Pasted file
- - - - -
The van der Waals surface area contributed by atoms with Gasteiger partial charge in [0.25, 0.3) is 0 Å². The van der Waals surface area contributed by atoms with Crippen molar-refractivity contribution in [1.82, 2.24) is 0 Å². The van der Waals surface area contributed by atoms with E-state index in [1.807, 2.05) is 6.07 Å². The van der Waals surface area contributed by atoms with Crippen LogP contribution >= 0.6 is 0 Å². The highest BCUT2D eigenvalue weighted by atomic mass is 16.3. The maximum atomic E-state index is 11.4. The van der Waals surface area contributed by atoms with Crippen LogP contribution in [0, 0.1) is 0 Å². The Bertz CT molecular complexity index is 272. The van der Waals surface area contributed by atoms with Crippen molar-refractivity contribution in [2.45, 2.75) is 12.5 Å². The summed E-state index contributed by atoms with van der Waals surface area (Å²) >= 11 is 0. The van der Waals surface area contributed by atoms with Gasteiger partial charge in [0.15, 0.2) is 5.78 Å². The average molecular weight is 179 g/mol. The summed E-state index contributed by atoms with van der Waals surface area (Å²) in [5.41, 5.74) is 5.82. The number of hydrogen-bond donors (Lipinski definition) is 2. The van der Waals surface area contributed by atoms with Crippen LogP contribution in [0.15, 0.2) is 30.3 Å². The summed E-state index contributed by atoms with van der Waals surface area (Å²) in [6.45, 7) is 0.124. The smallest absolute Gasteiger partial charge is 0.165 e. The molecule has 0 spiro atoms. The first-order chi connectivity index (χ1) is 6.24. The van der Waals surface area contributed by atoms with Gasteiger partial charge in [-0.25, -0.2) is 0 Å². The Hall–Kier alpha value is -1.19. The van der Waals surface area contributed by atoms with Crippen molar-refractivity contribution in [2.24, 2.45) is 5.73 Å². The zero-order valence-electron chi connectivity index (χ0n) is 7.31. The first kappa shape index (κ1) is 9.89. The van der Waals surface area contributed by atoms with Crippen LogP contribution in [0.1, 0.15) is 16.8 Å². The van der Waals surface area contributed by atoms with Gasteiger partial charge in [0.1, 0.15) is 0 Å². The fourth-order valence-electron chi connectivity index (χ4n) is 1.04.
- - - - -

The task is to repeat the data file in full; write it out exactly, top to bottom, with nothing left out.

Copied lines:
The van der Waals surface area contributed by atoms with Gasteiger partial charge in [0.25, 0.3) is 0 Å². The van der Waals surface area contributed by atoms with Crippen molar-refractivity contribution in [1.82, 2.24) is 0 Å². The van der Waals surface area contributed by atoms with E-state index in [1.807, 2.05) is 6.07 Å². The van der Waals surface area contributed by atoms with Crippen LogP contribution >= 0.6 is 0 Å². The highest BCUT2D eigenvalue weighted by atomic mass is 16.3. The maximum atomic E-state index is 11.4. The van der Waals surface area contributed by atoms with Crippen LogP contribution in [0, 0.1) is 0 Å². The Bertz CT molecular complexity index is 272. The van der Waals surface area contributed by atoms with Crippen molar-refractivity contribution in [2.45, 2.75) is 12.5 Å². The summed E-state index contributed by atoms with van der Waals surface area (Å²) >= 11 is 0. The van der Waals surface area contributed by atoms with Gasteiger partial charge in [0.15, 0.2) is 5.78 Å². The average molecular weight is 179 g/mol. The summed E-state index contributed by atoms with van der Waals surface area (Å²) in [5.41, 5.74) is 5.82. The number of hydrogen-bond donors (Lipinski definition) is 2. The van der Waals surface area contributed by atoms with Crippen LogP contribution in [0.15, 0.2) is 30.3 Å². The summed E-state index contributed by atoms with van der Waals surface area (Å²) in [6.45, 7) is 0.124. The smallest absolute Gasteiger partial charge is 0.165 e. The molecule has 0 spiro atoms. The first-order chi connectivity index (χ1) is 6.24. The van der Waals surface area contributed by atoms with Gasteiger partial charge in [-0.25, -0.2) is 0 Å². The Hall–Kier alpha value is -1.19. The van der Waals surface area contributed by atoms with Crippen molar-refractivity contribution in [2.24, 2.45) is 5.73 Å². The zero-order valence-electron chi connectivity index (χ0n) is 7.31. The first kappa shape index (κ1) is 9.89. The van der Waals surface area contributed by atoms with Crippen LogP contribution in [0.1, 0.15) is 16.8 Å². The van der Waals surface area contributed by atoms with Gasteiger partial charge in [0.1, 0.15) is 0 Å². The fourth-order valence-electron chi connectivity index (χ4n) is 1.04.